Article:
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Researchers create electronic nose that can be used as a chemical sensor •

There are some animals that have a remarkable sense of smell with a level of sensitivity that enables them to…

There are some animals that have a remarkable sense of smell with a level of sensitivity that enables them to explore and understand the world around them. Researchers at the Georgia Institute of Technology analyze the animals’ exceptional smelly ability to develop a chemical sensor that can be applied to critical data from food safety to national safety.

Thomas Spencer is a PhD student in the lab of David Hu, a professor of mechanical engineering and biology at Georgia Tech.

“We turned to animals to understand what nature has already existed,” said Spencer. “We apply the underlying principles we learned about these mechanisms to design a better sensor.”

The research was initiated by a contest to develop a sensor that could identify different types of cheese. The team had traveled to the Atlanta Zoo to compare the ways different animals sniff, from mice to elephants.

“We would measure the sniffing frequency of the animals when they try to identify a new food source or something that interests them,” Spencer explained.

The researchers found that an animal’s sniffing rate decreases as body size increases. For example, mice sniff faster than elephants. Based on these findings, the team designed a custom pump that oscillates back and forth at the same frequency as animals sniff.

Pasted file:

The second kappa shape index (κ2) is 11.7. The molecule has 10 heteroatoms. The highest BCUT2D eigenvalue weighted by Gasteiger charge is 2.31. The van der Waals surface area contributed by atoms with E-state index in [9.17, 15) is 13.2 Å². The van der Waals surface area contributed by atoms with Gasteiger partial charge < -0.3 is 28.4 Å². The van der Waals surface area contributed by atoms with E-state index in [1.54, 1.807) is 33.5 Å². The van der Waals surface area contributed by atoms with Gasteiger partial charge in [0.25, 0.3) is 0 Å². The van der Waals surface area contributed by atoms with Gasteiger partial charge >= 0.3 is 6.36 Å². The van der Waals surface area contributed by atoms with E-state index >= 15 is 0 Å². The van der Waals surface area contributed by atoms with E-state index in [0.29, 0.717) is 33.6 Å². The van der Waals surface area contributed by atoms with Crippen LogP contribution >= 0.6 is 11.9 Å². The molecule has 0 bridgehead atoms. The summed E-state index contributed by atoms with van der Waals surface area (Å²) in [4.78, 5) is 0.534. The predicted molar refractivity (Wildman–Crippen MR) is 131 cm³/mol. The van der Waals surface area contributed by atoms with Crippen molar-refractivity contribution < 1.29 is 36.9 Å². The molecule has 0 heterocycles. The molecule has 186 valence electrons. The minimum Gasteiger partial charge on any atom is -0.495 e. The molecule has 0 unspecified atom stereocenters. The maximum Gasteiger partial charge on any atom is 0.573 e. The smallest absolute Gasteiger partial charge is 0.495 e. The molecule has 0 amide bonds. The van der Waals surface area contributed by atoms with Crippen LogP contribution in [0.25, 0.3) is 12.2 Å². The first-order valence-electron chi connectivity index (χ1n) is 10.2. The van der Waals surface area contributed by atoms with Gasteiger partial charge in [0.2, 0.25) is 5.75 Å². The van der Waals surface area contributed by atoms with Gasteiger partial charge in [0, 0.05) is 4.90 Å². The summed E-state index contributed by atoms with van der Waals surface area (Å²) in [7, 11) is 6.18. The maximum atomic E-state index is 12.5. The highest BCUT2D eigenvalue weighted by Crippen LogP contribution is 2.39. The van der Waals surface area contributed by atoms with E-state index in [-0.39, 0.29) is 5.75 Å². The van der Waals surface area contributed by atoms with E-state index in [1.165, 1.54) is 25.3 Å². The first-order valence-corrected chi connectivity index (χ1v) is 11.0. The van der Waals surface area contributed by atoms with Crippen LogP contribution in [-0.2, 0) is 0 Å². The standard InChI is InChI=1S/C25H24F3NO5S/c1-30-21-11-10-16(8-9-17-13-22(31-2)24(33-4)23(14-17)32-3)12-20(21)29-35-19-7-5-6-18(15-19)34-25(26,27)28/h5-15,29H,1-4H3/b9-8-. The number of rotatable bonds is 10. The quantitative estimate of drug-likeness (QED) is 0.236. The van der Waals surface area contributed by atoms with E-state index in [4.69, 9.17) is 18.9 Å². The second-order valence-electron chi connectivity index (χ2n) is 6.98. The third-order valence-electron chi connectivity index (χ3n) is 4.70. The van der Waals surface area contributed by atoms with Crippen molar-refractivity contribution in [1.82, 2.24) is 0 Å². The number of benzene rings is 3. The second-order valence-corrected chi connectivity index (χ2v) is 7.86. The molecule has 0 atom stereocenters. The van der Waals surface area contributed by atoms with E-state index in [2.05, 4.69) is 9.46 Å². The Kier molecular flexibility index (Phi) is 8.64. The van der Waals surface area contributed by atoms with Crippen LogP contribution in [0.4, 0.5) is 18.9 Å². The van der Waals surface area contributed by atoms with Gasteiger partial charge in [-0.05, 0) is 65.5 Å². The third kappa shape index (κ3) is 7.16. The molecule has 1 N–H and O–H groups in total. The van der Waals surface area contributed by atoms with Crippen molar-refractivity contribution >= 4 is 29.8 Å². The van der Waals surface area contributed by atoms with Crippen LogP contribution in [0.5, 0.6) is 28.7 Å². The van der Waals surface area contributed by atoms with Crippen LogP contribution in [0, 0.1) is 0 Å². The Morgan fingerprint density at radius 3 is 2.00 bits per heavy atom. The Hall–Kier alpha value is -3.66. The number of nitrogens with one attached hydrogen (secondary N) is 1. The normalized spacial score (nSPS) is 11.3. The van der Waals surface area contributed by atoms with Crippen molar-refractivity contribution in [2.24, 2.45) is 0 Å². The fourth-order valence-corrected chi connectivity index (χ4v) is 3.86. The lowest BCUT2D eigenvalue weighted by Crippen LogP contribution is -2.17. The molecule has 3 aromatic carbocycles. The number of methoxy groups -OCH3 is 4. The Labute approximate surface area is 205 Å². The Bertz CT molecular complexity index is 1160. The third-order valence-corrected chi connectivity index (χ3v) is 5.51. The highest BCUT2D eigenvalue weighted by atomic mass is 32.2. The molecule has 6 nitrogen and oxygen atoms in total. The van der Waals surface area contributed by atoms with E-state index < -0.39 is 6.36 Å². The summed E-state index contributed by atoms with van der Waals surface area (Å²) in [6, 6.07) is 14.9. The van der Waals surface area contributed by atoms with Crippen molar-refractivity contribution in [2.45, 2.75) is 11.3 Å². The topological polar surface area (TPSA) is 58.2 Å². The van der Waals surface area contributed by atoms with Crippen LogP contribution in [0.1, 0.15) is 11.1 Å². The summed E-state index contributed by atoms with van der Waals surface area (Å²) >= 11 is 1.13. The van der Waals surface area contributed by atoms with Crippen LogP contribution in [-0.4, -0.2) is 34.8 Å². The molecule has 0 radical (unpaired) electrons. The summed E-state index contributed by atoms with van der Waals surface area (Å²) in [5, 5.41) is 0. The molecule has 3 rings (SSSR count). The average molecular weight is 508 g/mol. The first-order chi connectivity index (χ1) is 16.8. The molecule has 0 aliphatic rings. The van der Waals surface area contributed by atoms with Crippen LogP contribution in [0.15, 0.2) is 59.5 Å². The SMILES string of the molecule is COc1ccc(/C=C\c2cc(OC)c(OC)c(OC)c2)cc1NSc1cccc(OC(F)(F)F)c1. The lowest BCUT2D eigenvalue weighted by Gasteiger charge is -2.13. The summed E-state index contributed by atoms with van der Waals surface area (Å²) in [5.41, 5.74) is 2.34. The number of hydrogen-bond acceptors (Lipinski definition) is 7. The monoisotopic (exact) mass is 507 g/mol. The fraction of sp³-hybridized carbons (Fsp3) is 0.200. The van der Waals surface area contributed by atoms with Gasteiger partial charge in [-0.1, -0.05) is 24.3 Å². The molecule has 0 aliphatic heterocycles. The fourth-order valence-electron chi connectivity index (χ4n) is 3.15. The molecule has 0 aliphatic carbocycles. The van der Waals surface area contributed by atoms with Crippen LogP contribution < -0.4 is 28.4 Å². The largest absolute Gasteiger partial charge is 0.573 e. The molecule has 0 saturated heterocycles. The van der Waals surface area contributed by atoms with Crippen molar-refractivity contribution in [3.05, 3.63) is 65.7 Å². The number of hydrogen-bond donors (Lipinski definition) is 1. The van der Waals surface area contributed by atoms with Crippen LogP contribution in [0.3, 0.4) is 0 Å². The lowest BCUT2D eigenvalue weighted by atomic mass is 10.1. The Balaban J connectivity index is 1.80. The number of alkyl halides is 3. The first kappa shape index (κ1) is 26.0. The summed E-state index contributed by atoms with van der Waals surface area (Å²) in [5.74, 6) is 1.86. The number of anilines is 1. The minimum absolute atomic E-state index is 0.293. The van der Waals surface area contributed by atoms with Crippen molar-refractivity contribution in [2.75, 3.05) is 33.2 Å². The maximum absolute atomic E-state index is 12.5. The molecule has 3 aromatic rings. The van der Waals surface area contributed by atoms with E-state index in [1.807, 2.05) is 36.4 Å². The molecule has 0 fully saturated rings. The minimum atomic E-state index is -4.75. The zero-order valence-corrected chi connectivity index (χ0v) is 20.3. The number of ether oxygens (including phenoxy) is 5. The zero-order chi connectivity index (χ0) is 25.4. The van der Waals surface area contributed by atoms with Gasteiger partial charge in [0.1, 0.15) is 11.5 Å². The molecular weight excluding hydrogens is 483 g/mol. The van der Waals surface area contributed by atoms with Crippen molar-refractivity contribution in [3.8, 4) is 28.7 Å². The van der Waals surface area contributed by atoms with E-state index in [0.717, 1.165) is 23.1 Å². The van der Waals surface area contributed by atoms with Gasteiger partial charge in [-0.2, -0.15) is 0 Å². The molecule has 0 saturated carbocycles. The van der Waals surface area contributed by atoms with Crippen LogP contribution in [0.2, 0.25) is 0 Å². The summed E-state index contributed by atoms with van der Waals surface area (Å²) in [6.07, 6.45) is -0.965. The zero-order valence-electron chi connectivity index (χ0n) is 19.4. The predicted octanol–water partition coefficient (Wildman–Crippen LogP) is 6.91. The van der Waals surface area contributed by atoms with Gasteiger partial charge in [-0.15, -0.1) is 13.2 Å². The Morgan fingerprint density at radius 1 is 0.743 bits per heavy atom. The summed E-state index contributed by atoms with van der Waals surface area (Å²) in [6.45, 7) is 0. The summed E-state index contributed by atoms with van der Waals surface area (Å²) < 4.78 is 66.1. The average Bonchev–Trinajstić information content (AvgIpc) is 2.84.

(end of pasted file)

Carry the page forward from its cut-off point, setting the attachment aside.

“These results are important because it gives us insight into the sniff’s physics,” said Professor Hu. “This information will affect how we cut sniffing machines.”

Wind tunnel experiments and computer simulations gave the experts an opportunity to analyze how the odor particles moved through the air. In addition, they could collect real-time sensor information to observe how the chemical compounds vary through the air in space and time.

While the device was originally designed to distinguish between different types of cheese, the basic principles could be used for many important applications.

“This is still a fairly new study,” said Spencer. “Our hope is to get an excerpt of that ability and replicate it for ourselves.”

Spencer will present the group’s latest design for an electronic nose at the American Physical Society s Division of Fluid Dynamics 71

st Annual General Meeting in Atlanta, Georgia. By Staff Writer
Image Credit: Thomas Spencer

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